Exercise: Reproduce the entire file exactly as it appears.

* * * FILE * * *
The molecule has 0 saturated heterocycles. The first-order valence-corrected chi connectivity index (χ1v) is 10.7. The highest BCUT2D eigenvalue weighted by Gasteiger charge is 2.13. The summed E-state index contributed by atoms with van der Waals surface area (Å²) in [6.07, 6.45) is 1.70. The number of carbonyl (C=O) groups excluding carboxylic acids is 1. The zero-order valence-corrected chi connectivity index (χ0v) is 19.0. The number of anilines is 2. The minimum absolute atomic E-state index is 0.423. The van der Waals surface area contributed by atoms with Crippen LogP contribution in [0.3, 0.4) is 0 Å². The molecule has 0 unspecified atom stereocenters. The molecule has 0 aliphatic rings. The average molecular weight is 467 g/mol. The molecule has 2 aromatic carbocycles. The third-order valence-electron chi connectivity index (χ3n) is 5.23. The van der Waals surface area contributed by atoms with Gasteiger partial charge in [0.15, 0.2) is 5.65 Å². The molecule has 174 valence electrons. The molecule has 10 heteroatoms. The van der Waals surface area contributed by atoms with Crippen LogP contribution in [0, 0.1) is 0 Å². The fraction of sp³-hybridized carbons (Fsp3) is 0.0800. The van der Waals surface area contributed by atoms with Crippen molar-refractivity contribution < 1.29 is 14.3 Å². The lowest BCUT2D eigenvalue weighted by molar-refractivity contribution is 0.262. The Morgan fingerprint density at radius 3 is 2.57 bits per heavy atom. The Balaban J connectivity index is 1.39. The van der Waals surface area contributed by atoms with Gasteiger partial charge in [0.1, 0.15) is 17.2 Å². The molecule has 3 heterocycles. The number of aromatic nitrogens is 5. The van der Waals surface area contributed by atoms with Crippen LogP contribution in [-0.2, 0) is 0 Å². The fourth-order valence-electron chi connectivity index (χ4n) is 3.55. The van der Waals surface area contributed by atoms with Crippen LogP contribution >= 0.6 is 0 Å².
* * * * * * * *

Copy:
The molecule has 0 saturated heterocycles. The first-order valence-corrected chi connectivity index (χ1v) is 10.7. The highest BCUT2D eigenvalue weighted by Gasteiger charge is 2.13. The summed E-state index contributed by atoms with van der Waals surface area (Å²) in [6.07, 6.45) is 1.70. The number of carbonyl (C=O) groups excluding carboxylic acids is 1. The zero-order valence-corrected chi connectivity index (χ0v) is 19.0. The number of anilines is 2. The minimum absolute atomic E-state index is 0.423. The van der Waals surface area contributed by atoms with Crippen LogP contribution in [0.3, 0.4) is 0 Å². The molecule has 0 unspecified atom stereocenters. The molecule has 0 aliphatic rings. The average molecular weight is 467 g/mol. The molecule has 2 aromatic carbocycles. The third-order valence-electron chi connectivity index (χ3n) is 5.23. The van der Waals surface area contributed by atoms with Gasteiger partial charge in [0.15, 0.2) is 5.65 Å². The molecule has 174 valence electrons. The molecule has 10 heteroatoms. The van der Waals surface area contributed by atoms with Crippen LogP contribution in [0, 0.1) is 0 Å². The fraction of sp³-hybridized carbons (Fsp3) is 0.0800. The van der Waals surface area contributed by atoms with Crippen molar-refractivity contribution < 1.29 is 14.3 Å². The lowest BCUT2D eigenvalue weighted by molar-refractivity contribution is 0.262. The Morgan fingerprint density at radius 3 is 2.57 bits per heavy atom. The Balaban J connectivity index is 1.39. The van der Waals surface area contributed by atoms with Gasteiger partial charge in [0.1, 0.15) is 17.2 Å². The molecule has 3 heterocycles. The number of aromatic nitrogens is 5. The van der Waals surface area contributed by atoms with Crippen LogP contribution in [-0.2, 0) is 0 Å². The fourth-order valence-electron chi connectivity index (χ4n) is 3.55. The van der Waals surface area contributed by atoms with Crippen LogP contribution >= 0.6 is 0 Å².